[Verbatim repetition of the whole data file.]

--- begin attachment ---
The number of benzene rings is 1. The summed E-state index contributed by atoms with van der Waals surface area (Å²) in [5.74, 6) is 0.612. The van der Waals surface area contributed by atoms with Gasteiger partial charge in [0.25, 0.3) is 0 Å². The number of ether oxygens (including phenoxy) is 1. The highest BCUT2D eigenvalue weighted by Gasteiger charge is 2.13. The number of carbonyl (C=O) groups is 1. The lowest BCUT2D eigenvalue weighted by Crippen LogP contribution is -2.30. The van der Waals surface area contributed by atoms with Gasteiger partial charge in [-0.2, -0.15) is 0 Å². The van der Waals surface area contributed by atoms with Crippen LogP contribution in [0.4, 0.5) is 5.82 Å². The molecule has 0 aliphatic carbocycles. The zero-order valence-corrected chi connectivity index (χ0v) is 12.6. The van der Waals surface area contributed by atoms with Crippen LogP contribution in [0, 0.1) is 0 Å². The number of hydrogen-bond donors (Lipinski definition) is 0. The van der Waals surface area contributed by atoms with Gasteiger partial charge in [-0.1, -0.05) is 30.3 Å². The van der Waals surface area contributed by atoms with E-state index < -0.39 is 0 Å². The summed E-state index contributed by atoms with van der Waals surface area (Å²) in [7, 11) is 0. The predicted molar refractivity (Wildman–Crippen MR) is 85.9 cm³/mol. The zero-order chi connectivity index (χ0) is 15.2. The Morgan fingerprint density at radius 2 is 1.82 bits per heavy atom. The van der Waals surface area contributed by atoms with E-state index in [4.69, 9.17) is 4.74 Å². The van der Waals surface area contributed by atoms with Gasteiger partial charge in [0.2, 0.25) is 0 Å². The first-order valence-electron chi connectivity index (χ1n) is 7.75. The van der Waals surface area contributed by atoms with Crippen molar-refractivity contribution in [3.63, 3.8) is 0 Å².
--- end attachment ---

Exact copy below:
The number of benzene rings is 1. The summed E-state index contributed by atoms with van der Waals surface area (Å²) in [5.74, 6) is 0.612. The van der Waals surface area contributed by atoms with Gasteiger partial charge in [0.25, 0.3) is 0 Å². The number of ether oxygens (including phenoxy) is 1. The highest BCUT2D eigenvalue weighted by Gasteiger charge is 2.13. The number of carbonyl (C=O) groups is 1. The lowest BCUT2D eigenvalue weighted by Crippen LogP contribution is -2.30. The van der Waals surface area contributed by atoms with Gasteiger partial charge in [-0.2, -0.15) is 0 Å². The van der Waals surface area contributed by atoms with Crippen LogP contribution in [0.4, 0.5) is 5.82 Å². The molecule has 0 aliphatic carbocycles. The zero-order valence-corrected chi connectivity index (χ0v) is 12.6. The van der Waals surface area contributed by atoms with Crippen LogP contribution in [0, 0.1) is 0 Å². The number of hydrogen-bond donors (Lipinski definition) is 0. The van der Waals surface area contributed by atoms with Gasteiger partial charge in [-0.1, -0.05) is 30.3 Å². The van der Waals surface area contributed by atoms with E-state index < -0.39 is 0 Å². The summed E-state index contributed by atoms with van der Waals surface area (Å²) in [7, 11) is 0. The predicted molar refractivity (Wildman–Crippen MR) is 85.9 cm³/mol. The zero-order chi connectivity index (χ0) is 15.2. The Morgan fingerprint density at radius 2 is 1.82 bits per heavy atom. The van der Waals surface area contributed by atoms with E-state index in [4.69, 9.17) is 4.74 Å². The van der Waals surface area contributed by atoms with Gasteiger partial charge in [0.2, 0.25) is 0 Å². The first-order valence-electron chi connectivity index (χ1n) is 7.75. The van der Waals surface area contributed by atoms with Crippen molar-refractivity contribution in [3.63, 3.8) is 0 Å².